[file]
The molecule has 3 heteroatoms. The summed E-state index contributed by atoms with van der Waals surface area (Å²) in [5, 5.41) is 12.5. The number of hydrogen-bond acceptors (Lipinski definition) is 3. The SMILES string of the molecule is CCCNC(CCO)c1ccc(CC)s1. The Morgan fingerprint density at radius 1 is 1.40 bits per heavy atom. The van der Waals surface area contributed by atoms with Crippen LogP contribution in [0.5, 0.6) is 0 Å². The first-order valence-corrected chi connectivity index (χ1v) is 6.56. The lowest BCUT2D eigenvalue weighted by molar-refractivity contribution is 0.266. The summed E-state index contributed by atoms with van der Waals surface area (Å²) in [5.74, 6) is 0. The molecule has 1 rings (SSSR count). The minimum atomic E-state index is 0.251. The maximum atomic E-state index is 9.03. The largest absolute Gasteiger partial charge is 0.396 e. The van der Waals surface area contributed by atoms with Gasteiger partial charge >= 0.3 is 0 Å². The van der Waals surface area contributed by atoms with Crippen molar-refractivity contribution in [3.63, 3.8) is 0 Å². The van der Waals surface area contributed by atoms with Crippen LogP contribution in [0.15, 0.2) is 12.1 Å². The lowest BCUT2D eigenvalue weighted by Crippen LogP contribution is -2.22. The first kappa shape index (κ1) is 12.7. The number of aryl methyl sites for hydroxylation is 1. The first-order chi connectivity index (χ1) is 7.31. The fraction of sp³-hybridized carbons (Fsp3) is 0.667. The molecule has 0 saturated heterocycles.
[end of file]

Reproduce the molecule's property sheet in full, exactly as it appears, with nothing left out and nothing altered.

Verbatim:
The molecule has 3 heteroatoms. The summed E-state index contributed by atoms with van der Waals surface area (Å²) in [5, 5.41) is 12.5. The number of hydrogen-bond acceptors (Lipinski definition) is 3. The SMILES string of the molecule is CCCNC(CCO)c1ccc(CC)s1. The Morgan fingerprint density at radius 1 is 1.40 bits per heavy atom. The van der Waals surface area contributed by atoms with Crippen LogP contribution in [0.5, 0.6) is 0 Å². The first-order valence-corrected chi connectivity index (χ1v) is 6.56. The lowest BCUT2D eigenvalue weighted by molar-refractivity contribution is 0.266. The summed E-state index contributed by atoms with van der Waals surface area (Å²) in [5.74, 6) is 0. The molecule has 1 rings (SSSR count). The minimum atomic E-state index is 0.251. The maximum atomic E-state index is 9.03. The largest absolute Gasteiger partial charge is 0.396 e. The van der Waals surface area contributed by atoms with Gasteiger partial charge >= 0.3 is 0 Å². The van der Waals surface area contributed by atoms with Crippen molar-refractivity contribution in [3.63, 3.8) is 0 Å². The van der Waals surface area contributed by atoms with Crippen LogP contribution in [0.15, 0.2) is 12.1 Å². The lowest BCUT2D eigenvalue weighted by Crippen LogP contribution is -2.22. The first kappa shape index (κ1) is 12.7. The number of aryl methyl sites for hydroxylation is 1. The first-order chi connectivity index (χ1) is 7.31. The fraction of sp³-hybridized carbons (Fsp3) is 0.667. The molecule has 0 saturated heterocycles.